Krekenava Jewish Cemetery
Jews first settled in Krekenava in the beginning of the 18th century, their number grew rapidly and reached its peak by the end of the 19th century. According to the official census taken in the Russian Empire in 1897, Jews numbered 1505 people and this comprised 68% of the total population of Krekenava. In May 1915, during World War I, the Russian government expelled Krekenava’s Jews and at the war’s end only one third of the pre-war Jewish residents returned.
The main synagogue was built at the start of the 20th century and is now used as a sports centre, however there is a plaque on the wall informing people about the initial purpose of the building. An apartment house next to the former synagogue also belonged to the Jewish Community and was used as the praying house for Jewish women. Two more small synagogues and one large Beit Midrash did not survive.
The Jews of Krekenava earned their living through petty trade, peddling and in agriculture, through leasing fields. Other Jews supplied fuel for the lime kilns that were in the area and some were artisans.
Jewish children received their elementary education in the Hebrew language school that was part of the Tarbut system. Krekenava also had a library of 2,000 Hebrew and Yiddish books.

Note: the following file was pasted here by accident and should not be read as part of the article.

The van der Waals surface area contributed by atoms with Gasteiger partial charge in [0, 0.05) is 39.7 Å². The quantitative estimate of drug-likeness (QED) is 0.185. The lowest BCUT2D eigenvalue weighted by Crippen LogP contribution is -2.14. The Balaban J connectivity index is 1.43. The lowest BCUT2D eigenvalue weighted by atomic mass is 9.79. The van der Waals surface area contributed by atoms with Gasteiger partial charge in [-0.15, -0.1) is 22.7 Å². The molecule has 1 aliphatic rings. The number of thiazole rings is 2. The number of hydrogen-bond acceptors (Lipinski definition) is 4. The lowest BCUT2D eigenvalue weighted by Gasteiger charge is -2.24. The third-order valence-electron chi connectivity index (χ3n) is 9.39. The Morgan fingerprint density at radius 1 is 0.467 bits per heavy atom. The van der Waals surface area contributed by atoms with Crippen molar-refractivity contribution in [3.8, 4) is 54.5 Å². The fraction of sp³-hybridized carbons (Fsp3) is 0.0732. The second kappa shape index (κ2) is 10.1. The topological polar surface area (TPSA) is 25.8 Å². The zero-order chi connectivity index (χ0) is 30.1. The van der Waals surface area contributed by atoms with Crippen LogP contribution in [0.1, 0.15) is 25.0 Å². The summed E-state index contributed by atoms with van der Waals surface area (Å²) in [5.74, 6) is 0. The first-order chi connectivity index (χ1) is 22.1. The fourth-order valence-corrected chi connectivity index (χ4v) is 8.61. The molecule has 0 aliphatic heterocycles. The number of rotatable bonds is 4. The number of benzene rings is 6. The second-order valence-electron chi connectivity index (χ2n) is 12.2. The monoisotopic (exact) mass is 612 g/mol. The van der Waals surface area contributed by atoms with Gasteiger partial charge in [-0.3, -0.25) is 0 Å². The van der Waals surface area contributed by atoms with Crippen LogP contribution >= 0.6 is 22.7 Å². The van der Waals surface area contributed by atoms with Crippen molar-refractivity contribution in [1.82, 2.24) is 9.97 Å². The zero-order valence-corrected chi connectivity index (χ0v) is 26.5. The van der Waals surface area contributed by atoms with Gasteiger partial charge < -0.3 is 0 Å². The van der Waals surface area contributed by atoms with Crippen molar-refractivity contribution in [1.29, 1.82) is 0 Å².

Many of Krekenava’s Jews were affiliated with the Zionist movement, but there were also branches of non-Zionist Orthodox organizations such as ‘Agudath Israel Youth’ and ‘Tiferet Bahurim’. Many of the townspeople were deeply knowledgeable Jews that had rabbinic ordination, but they did not earn their living by sharing their religious knowledge.
With the outbreak of war between Germany and the Soviet Union on 22 June 1941, the young Jewish men were arrested and shot outside the town between the stone bridge and the Nevėzis River. The remaining Jews on the 27th of July 1941 were transported to Pajuostė forest (near Panevėžys) and were murdered there together with other Jews from the neighbouring towns.
Today on the bank of the Nevėžis river a monument has been erected with the inscription, in both Yiddish and Lithuanian, reading: “At this place Hitler’s butchers and their local helpers murdered about 200 children, women and men in July and August 1941”.
The Jewish cemetery is partially preserved: there are about 30 tombstones of different shapes and forms, made from concrete or hewn granite. The oldest grave is dated to 1863, the newest that was found mentioning 1937 as the burial date. Several gravestones are inscribed in Hebrew.
In 1991 the cemetery was being encroached upon by local farms and was fenced. A monument has been erected there in memory of the Jewish population. On the new metal gate there is the inscription in Lithuanian – “The Jewish Cemetery of Krekenava.” Inside, a monument was erected with the following inscription in Yiddish, Hebrew, and Lithuanian – “The Old Cemetery. May the Deceased be Remembered Forever.”